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Re: [xml-dev] The limitations of XPath and navigation- A XPath/XQuery Challenge

Hi John,


The ANSI SQL hierarchical processor is foremost a SQL processor for SQL users used to also process native XML and produce the hierarchically correct result in XML. Its look and feel tries to stay as much like SQL as possible. As a default XML output, the hierarchically processed result set is converted to hierarchically structured XML representing SQL’s look and feel and external rowset which naturally resembles the hierarchical structure processed. XQuery and SQL/XML used in SQL is not seamless and introduces navigation. SQL/XML functions require embedding and/or sub selects to format even the structure that was used in the processing. 


I will not go into all the FOR XML switches the SQL hierarchical XML product has, but there is a switch to force the default XML output overriding of node promotion to include all the intervening empty nodes. I think this satisfies one of your output suggestions. This will also allow the structure of the input structure to be examined unless it is joined to another structure in which case the total processed structure is output which is what would be expected. So the default output is condensed and modeled after the hierarchical processing specified, this is very well suited for interactive use. Replicated data is always properly removed when necessary.


Once the SQL hierarchical processor product was up and running, I played around with SQL’s ability to isolate and processes different pieces of the working set in memory and was able to perform any-to-any structure transformations using data relationships (restructuring) or just the structure semantics (reshaping). I know these terms are used interchangeably but I think their names represent different types of transforms. The semantic reshaping can also be coded to perform polymorphic transforms so that different input structures could be input and transformed to the same output structure. These transforms support full hierarchical structures in and out and maintain their hierarchical accuracy. These transforms change the structure dynamically which is fully tracked at all times.  This may satisfy your second suggestion.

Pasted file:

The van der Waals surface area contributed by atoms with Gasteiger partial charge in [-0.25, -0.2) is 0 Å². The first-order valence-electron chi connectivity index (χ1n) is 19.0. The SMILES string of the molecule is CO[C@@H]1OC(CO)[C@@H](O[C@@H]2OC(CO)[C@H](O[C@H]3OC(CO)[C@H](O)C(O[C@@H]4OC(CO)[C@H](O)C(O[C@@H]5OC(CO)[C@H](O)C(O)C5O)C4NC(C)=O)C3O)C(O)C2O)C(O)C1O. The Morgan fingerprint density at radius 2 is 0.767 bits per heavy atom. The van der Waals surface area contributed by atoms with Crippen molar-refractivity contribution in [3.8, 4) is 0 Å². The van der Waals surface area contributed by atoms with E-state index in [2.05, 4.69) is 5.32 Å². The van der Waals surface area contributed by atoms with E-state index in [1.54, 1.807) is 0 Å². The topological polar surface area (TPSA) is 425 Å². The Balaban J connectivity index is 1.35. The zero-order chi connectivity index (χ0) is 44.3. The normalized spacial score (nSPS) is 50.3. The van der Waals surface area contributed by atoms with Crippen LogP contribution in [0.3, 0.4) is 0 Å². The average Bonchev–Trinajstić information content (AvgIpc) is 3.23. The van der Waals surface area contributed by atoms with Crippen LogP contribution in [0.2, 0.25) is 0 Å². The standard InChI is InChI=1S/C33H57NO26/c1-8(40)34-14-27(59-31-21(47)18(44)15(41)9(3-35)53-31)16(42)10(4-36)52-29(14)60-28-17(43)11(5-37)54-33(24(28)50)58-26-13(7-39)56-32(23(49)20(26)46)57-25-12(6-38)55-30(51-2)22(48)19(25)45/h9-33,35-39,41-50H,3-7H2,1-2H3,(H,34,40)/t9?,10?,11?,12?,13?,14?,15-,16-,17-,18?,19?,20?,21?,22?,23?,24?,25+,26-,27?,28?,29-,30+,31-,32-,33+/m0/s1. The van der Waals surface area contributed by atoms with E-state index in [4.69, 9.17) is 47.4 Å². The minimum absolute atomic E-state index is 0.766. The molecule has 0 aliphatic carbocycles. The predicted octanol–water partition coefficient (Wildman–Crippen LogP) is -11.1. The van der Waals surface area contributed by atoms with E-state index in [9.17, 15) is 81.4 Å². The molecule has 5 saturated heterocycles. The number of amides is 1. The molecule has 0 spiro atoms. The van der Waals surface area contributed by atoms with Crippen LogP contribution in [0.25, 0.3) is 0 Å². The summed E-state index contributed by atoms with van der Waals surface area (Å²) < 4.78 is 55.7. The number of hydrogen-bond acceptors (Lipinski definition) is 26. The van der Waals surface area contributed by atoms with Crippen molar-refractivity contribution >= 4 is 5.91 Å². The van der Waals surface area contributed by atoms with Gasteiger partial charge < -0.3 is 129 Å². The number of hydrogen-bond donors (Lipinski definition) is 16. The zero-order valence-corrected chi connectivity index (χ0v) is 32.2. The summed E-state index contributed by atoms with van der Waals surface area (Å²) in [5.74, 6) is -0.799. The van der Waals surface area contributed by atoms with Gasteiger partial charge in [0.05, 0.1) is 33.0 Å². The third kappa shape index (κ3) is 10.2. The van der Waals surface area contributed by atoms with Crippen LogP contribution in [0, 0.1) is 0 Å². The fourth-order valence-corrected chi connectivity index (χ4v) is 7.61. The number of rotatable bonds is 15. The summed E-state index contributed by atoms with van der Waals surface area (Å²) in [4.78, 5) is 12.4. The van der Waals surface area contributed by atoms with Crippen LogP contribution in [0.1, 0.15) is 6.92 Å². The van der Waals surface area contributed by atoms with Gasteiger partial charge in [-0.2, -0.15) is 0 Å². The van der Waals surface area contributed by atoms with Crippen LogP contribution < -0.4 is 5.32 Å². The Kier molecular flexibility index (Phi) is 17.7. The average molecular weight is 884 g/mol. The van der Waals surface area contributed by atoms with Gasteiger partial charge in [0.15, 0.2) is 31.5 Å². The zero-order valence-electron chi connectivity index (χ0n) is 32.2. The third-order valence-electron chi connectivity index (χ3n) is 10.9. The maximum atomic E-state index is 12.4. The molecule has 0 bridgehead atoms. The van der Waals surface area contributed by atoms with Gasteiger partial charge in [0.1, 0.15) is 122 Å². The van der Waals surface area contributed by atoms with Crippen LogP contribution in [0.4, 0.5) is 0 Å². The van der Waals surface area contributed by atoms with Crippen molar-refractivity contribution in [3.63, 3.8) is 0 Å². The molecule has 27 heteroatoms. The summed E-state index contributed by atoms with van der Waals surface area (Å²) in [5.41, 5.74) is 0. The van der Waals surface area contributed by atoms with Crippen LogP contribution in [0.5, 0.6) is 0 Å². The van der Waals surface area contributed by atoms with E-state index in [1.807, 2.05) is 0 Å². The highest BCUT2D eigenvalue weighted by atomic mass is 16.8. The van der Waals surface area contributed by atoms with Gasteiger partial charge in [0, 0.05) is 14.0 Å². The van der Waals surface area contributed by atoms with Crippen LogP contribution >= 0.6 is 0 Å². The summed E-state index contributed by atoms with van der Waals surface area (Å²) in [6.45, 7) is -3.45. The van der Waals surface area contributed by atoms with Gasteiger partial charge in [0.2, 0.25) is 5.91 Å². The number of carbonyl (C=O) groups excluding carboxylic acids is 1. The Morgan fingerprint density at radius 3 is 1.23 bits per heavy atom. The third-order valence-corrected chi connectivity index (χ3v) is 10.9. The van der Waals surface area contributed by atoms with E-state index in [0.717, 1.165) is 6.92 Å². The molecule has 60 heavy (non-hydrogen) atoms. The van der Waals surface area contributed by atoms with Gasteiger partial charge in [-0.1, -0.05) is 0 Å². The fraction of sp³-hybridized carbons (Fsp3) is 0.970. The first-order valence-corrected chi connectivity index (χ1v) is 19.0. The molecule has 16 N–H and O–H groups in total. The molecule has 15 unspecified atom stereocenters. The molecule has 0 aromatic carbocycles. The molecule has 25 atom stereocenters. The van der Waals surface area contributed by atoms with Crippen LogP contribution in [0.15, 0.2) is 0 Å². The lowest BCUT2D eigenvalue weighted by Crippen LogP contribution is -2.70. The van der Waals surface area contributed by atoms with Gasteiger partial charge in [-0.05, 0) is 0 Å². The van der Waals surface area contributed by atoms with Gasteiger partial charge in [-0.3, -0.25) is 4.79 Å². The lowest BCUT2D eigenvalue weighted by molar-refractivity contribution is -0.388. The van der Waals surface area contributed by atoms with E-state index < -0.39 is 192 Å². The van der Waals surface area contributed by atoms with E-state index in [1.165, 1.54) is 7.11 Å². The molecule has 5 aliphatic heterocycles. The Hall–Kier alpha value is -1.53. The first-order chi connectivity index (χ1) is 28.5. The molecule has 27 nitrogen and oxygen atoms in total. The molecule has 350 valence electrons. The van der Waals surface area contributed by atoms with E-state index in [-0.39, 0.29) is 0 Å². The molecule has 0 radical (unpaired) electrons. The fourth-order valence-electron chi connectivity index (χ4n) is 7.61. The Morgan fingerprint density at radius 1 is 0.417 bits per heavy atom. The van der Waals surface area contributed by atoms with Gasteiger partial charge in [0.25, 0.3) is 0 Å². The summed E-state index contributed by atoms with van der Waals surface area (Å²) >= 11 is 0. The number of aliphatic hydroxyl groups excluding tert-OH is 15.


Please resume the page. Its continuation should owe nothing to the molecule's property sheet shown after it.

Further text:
I believe your understanding of the LCA and its use in incorrect. The Lowest common ancestor node is the lowest ancestor node to any other two nodes in different pathways (legs). The LCA’s current node data occurrence establishes the meaningfully range of node data occurrences of the two nodes under it. This set of node occurrences is meaningfully related for operations involving the two nodes. The DpndID attribute is located directly under the EmpId attribute. They are on the same pathway so there is no need for LCA logic. DpndID and EaddrID are on different pathways and their LCA is the EMP node. So for each data occurrence of the EMP node, all of the data occurrences for the Dpnd and Eaddr under the current Emp node data occurrence are meaningfully related and are processed together. For example,  in WHERE DpndID=1 and EaddrID=2, this is the range of combinations that will be tested. Including data values outside of this range are not meaningful and will produce invalid results. Another use of LCA is in the SELECT operation. This is not as clear in XQuery but should still apply for processing. In SQL, when SELECT DpndID WHERE  EaddrID=2 is true, all occurrences of DpndID under the current occurrence EMP data node occurrence are selected for output.